“One of the issues commonly raised regarding content moderation across multiple platforms is the presence of bias in artificial intelligence systems that are used to analyze the content,” Rosen said. “Decisions made through AI systems, including for content moderation, run the risk of further marginalizing and censoring groups that already face disproportionate prejudice and discrimination, both online and offline.”
In addition, content moderation often misses dangerous hate speech, Rosen continued, pointing out the antisemitic posts found to have been made by the Tree of Life synagogue shooter on a right-wing media platform prior to his deadly attack.
“There’s so much work to be done in this area, because despite the best efforts of even the most well-motivated social media platforms, we see examples where the algorithms don’t work…I think the most troubling challenge for writing law in this area is, what about the great middle ground, where the platforms are not bad actors, they’re trying to do the right thing, but it just doesn’t amount to enough?” Cox said.
Complexities of content moderation practices
“Is there an approach by which we can incentivize active, clear and consistent content moderation without the negative consequences of less open platforms and fewer new entrants into the internet ecosystem?” Sen. Tammy Baldwin, D-Wis., asked.
“I think you really hit the nail on the head in terms of what the challenge is here,” Kosseff said.
Rather than an overly prescriptive approach, Kosseff recommended moving toward transparency, adding that some platforms have already begun to take steps in that direction.
Witnesses emphasized the difficulty of large-scale content moderation for social media platforms.
“The scale of these efforts is staggering,” said Elizabeth Banker, deputy general counsel of the Internet Association. “Facebook took action against 1.9 billion pieces of spam in a three-month period. In multiple cases, Section 230 has shielded providers from lawsuits from spammers who sued over removing their spam material.”
However, some senators were less willing to extend tech platforms the benefit of the doubt.
“The reality is that platforms have a strong incentive to exercise control over the content each of us sees, because if they can present us with content that will keep us engaged on the platform, we will stay on the platform longer,” Thune said.
Cruz repeated his oft-made claims of anti-conservative bias and censorship on social media platforms.
“Given the monopoly power they have over free speech, I view that as the single greatest threat to our democratic process we have today,” he said.
‘Otherwise objectionable’ is not overly vague, according to author of Section 230
The hearing also featured discussion of the Commerce Department’s petition on Monday asking the Federal Communications Commission to issue proposed rules narrowing Section 230’s protections, under the direction of an executive order from President Donald Trump.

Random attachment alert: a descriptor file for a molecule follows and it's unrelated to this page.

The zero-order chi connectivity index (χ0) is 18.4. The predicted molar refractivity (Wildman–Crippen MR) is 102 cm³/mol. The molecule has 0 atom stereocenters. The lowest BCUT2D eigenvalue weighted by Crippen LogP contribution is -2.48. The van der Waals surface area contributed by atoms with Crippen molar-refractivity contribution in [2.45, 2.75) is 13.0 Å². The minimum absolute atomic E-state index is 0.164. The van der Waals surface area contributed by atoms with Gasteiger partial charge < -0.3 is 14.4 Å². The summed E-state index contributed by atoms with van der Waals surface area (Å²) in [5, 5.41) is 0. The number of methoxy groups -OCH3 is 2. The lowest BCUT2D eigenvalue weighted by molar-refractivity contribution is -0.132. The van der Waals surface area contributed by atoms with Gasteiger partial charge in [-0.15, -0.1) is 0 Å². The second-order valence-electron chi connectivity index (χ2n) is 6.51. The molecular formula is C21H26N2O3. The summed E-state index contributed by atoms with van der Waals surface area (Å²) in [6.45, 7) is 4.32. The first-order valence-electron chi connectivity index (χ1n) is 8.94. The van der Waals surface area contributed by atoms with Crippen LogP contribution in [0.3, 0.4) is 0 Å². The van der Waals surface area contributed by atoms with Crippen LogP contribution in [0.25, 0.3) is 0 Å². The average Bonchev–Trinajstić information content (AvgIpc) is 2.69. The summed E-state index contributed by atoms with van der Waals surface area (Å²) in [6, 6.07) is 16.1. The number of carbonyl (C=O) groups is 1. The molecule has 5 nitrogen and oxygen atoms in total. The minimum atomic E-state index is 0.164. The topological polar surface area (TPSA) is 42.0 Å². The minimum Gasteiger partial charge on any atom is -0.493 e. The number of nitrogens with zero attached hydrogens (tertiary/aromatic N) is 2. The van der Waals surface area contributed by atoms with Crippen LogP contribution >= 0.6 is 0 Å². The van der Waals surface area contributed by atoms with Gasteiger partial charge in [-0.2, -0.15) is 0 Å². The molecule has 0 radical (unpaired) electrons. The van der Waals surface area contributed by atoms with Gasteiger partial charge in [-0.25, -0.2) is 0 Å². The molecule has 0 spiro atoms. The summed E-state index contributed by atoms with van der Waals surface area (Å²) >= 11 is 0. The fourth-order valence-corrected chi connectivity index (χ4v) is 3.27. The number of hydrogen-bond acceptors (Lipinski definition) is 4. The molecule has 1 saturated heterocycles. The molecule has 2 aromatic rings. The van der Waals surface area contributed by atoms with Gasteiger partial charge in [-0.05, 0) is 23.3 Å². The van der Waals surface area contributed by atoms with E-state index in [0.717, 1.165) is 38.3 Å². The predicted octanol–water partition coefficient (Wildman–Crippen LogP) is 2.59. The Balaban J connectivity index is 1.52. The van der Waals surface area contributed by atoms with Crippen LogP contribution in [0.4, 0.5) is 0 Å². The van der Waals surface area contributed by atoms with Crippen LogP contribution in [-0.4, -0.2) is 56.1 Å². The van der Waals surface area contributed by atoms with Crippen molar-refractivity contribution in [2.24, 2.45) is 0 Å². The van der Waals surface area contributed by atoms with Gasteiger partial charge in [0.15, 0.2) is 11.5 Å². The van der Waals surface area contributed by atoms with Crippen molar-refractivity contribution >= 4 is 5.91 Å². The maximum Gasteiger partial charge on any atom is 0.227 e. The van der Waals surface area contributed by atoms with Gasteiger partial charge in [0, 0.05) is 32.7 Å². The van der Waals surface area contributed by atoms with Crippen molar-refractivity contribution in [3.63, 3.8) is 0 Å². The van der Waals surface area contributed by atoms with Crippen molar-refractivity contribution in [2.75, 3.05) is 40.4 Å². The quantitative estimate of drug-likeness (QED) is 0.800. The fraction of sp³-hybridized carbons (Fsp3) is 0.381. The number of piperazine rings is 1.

Cox pointed out that the original iteration of the bill that evolved into Section 230 contained a provision explicitly denying the FCC authority to regulate the content of speech.
“I would like to see the FTC be more active in this area — I’d like to see the FTC holding platforms to their promises,” Cox added.
One of the potential ambiguities raised by the petition was the phrase “otherwise objectionable.”
“I question whether this term is too broad and improperly shields online platforms from liability when they remove content that they simply disagree with, dislike or find distasteful,” Wicker said. “The term may require further defining to reduce ambiguity, increase accountability and prevent misapplication of the law.”
Cox explained that ‘otherwise objectionable’ should be understood with reference to the list of specific offenses preceding it, adding that it was “not an open-ended granted immunity for editing content for any unrelated reason a website can think of.”
Narrow Majority of Supreme Court Blocks Texas Law Regulating Social Media Platforms
The decision resulted in an unusual court split. Justice Kagan sided with Justice Alito but refused to sign his dissent.
WASHINGTON, May 31, 2022 – On a narrow 5-4 vote, the Supreme Court of the United States on Tuesday blocked a Texas law that Republicans had argued would address the “censorship” of conservative voices on social media platforms.
Texas H.B. 20 was written by Texas Republicans to combat perceived bias against conservative viewpoints voiced on Facebook, Twitter, and other social media platforms with at least 50 million active monthly users.
The bill was drafted at least in part as a reaction to President Donald Trump’s ban from social media. Immediately following the January 6 riots at the United States Capitol, Trump was simultaneously banned on several platforms and online retailers, including Amazon, Facebook, Twitter, Reddit, and myriad other websites.
See also Explainer: With Florida Social Media Law, Section 230 Now Positioned In Legal Spotlight, Broadband Breakfast, May 25, 2021
Close decision on First Amendment principles
A brief six-page dissent on the matter was released on Tuesday. Conservative Justices Samuel Alito, Neil Gorsuch, and Clarence Thomas dissented, arguing that the law should have been allowed to stand. Justice Elena Kagan also agreed that the law should be allowed to stand, though she did not join Alito’s penned dissent and did not elaborate further.